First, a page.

2.11 It is around the borders of sociology that Gouldner’s ideas about critical sociology and analytical reflexivity have been most influential, yet also under-acknowledged. For instance, the origins of cultural studies (Hall, 1980; Hall and Whannel, 1965; Williams, 1961) developed alongside Gouldner’s ‘coming crisis’ argument and has subsequently concerned itself with many issues raised by him, like the state of the discipline, cultural politics, developing critical ethnographies and exploring analytical reflexivity in research relations (Johnson, 1983; Hollands, 1984; McGuigan, 1992; Willis, 2000). In addition, some versions of feminist sociology drew on Gouldner’s ideas about reflexivity within a critical sociology project in problematising (male) grand theory and abstracted empiricism, debating the relationship between theory and social movements, and exploring reflexivity in the research process (Roberts, 1981; Stanley and Wise, 1983; Smith, 1987; Fonow and Cook, 1991).
2.12 For some, cultural studies was perceived as a way out of sociology’s crisis as described by Gouldner (Hall, 1980). Unafraid of interdisciplinary ideas, its attempt to connect theory and politics, and mixing of colourful reflexive ethnographies with big ideas and important social problems, meant that cultural studies was a natural home for critical and reflexive sociologists tired of the old orthodoxies and methods (Johnson, 1983; Willis, 1980). Debates within feminism were also influential in cultural studies, particularly with regard to addressing issues of power, research relations and knowledge-production (McRobbie, 1980; CCCS Women’s Group, 1981), as were issues of race/ nationality (Race and Politics Group, 1981) and class/age (Hall et al, 1976). Methodologically, there was a call for more reflexive research relations (Willis, 1980), particularly around the development of what Hammersley (1992: 96) later referred to as “critical ethnography”, defined as a form of qualitative research that contrasts with more traditional approaches in being organically linked to new left and or feminist politics. Like Gouldner’s reflexive sociology, such work sought to make explicit the relationship between the researcher and researched, exposing the social relations of fieldwork (Hollands, 2003) and suggesting that such a relationship was a starting point for fusing theory and action, politics with academia (Willis, 1980; Hollands, 1984).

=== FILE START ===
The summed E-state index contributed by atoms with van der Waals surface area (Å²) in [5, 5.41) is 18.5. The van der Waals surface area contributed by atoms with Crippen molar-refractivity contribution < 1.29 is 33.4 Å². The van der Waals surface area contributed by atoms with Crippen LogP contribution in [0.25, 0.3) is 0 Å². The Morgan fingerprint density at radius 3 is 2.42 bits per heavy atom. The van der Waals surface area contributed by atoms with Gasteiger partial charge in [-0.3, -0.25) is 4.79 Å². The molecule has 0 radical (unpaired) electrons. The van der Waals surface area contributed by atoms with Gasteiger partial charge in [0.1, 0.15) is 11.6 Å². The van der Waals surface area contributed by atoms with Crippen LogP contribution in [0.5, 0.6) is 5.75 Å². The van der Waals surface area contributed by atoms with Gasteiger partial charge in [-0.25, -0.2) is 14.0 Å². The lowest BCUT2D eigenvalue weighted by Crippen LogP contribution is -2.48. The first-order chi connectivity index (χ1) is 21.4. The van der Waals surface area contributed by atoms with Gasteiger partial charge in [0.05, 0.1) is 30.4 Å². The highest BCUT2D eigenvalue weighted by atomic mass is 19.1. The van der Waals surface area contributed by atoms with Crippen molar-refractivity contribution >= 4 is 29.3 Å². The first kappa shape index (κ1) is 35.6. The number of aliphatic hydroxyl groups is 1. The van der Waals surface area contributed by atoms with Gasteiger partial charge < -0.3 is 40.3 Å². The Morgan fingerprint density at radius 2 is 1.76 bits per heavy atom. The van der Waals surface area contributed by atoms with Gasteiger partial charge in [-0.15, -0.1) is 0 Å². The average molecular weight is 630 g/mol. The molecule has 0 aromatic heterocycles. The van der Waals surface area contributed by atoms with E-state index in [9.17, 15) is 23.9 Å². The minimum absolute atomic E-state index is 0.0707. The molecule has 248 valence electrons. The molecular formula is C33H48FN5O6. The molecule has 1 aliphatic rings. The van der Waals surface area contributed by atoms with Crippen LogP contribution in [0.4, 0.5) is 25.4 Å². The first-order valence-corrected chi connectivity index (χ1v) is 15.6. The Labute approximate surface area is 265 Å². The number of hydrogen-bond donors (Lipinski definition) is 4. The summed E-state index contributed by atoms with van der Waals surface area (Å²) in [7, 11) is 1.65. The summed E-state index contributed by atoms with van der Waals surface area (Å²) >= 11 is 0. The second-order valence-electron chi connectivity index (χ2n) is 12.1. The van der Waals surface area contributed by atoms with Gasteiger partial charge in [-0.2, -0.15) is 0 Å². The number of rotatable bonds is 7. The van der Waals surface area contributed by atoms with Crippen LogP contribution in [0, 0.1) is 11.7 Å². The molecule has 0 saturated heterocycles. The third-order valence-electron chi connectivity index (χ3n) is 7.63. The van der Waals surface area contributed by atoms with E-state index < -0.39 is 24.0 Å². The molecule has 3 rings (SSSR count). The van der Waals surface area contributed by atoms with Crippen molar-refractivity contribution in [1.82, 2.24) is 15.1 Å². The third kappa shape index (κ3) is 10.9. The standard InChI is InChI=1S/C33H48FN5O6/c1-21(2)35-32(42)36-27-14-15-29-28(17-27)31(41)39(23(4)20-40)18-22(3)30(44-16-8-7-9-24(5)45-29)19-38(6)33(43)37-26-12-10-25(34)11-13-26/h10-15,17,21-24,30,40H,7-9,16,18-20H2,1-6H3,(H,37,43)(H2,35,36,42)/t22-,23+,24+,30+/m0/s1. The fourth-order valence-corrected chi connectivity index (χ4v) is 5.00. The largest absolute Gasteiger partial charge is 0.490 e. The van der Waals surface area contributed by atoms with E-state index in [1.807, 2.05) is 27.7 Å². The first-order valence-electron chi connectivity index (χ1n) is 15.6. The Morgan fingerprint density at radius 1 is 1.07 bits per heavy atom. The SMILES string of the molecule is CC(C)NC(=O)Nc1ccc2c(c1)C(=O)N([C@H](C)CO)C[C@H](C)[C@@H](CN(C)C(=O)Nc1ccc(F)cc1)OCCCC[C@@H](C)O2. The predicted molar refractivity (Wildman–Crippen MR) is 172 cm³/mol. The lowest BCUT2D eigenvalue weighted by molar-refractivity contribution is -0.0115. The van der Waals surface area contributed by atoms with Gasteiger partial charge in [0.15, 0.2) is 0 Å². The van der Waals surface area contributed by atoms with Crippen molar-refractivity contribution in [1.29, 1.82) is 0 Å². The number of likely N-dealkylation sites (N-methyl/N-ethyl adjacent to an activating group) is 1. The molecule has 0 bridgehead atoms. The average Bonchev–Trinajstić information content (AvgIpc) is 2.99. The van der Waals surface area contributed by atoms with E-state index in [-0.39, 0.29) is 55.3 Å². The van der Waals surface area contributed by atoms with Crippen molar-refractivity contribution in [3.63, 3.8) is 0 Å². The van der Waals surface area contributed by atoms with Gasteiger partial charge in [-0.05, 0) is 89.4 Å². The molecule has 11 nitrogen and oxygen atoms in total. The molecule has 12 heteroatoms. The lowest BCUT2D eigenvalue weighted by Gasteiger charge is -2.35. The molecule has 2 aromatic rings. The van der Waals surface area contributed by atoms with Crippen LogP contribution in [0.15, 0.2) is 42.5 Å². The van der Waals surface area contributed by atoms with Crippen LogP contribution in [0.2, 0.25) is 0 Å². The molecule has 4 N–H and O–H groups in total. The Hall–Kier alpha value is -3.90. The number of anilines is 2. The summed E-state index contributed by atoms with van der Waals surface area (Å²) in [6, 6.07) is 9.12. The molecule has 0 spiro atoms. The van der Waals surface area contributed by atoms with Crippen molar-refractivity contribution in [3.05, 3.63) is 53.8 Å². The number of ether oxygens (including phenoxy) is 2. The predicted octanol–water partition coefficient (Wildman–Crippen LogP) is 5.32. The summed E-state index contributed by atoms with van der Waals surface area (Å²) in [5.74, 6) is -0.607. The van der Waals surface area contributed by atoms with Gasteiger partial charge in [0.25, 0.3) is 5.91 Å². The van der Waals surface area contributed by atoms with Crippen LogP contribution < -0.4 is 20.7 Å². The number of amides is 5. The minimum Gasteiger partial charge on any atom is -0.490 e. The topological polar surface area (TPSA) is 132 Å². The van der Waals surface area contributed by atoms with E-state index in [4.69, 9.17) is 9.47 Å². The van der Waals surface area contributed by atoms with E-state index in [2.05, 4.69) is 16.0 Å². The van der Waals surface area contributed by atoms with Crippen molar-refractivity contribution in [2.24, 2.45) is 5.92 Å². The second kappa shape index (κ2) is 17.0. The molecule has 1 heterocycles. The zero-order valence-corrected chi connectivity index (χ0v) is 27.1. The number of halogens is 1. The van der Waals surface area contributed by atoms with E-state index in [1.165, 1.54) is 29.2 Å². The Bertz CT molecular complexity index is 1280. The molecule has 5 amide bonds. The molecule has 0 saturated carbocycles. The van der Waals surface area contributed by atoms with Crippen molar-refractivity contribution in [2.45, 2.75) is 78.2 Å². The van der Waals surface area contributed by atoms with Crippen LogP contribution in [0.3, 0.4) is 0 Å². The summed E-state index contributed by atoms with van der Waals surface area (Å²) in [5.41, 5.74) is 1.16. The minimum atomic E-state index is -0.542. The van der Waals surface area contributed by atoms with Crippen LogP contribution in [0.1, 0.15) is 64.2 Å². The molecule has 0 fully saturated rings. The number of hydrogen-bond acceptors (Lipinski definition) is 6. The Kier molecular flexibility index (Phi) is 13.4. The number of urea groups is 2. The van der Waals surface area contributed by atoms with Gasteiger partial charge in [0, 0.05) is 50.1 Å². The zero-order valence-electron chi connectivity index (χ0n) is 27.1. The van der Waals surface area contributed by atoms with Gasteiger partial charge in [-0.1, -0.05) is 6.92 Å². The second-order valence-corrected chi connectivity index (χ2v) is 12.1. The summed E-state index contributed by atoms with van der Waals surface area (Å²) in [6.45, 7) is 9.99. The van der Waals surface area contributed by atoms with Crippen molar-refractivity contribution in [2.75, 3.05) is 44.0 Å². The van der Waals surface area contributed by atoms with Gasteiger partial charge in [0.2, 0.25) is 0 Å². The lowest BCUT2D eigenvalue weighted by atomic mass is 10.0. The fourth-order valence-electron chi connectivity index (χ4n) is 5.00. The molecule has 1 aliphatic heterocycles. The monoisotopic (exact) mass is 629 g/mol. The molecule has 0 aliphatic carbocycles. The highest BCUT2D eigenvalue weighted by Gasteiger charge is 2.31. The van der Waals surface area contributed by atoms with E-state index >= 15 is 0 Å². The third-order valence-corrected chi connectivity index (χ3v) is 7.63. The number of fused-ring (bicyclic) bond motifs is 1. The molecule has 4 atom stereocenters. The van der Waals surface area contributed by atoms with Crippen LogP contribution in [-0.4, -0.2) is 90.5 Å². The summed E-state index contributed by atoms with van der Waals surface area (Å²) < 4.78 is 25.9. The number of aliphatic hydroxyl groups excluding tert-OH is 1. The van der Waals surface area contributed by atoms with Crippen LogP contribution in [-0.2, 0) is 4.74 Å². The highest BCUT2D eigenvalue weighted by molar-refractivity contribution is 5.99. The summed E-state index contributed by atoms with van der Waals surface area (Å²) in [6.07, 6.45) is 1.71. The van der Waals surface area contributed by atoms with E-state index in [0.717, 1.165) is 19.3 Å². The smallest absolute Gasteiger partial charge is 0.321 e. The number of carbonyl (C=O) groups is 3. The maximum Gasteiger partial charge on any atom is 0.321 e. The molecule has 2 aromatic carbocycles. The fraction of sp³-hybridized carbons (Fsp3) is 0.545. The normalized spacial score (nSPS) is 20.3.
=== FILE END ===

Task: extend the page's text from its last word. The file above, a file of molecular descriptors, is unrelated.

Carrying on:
2.13 Regarding feminist sociology, despite the rather masculinist inflection of Gouldner’s comment in The Coming Crisis…, that a radical, reflexive sociology ‘would recognise that knowledge of the world cannot be advanced apart from the sociologist’s knowledge of himself [sic], and his position in the social world, or apart from his efforts to change them’ (Gouldner, 1970: 489), his arguments have had considerable impact on those seeking to break free from the theoretical orthodoxy and methodological dualism of conventional sociology. Whilst crafting a feminist sociology clearly drew on many writers, theories and ideas about the linkage between sociology and social movements (Delamont, 2003), Gouldner’s ideas were important if somewhat hidden, although the influence of his work has been more fully acknowledged in in-hindsight reflections (eg. Stanley, 1990, 2000). It was not, however, the auto-critique aspects of Gouldner’s critical sociology that influenced feminist sociologists so much, having their own critique of malestream conventional sociology, but rather the more analytical aspects of his ideas about reflexivity in relation to the production of ideas and knowledge. What appeared most promising for feminist sociology was Gouldner’s ability to think coterminously about reflexivity ‘in here’, concerning the production of knowledge within the discipline, and critical sociology ‘out there’, in empirically investigating social life, and his conceiving these as autonomous yet symbiotically-related spheres (Wise and Stanley, 2003).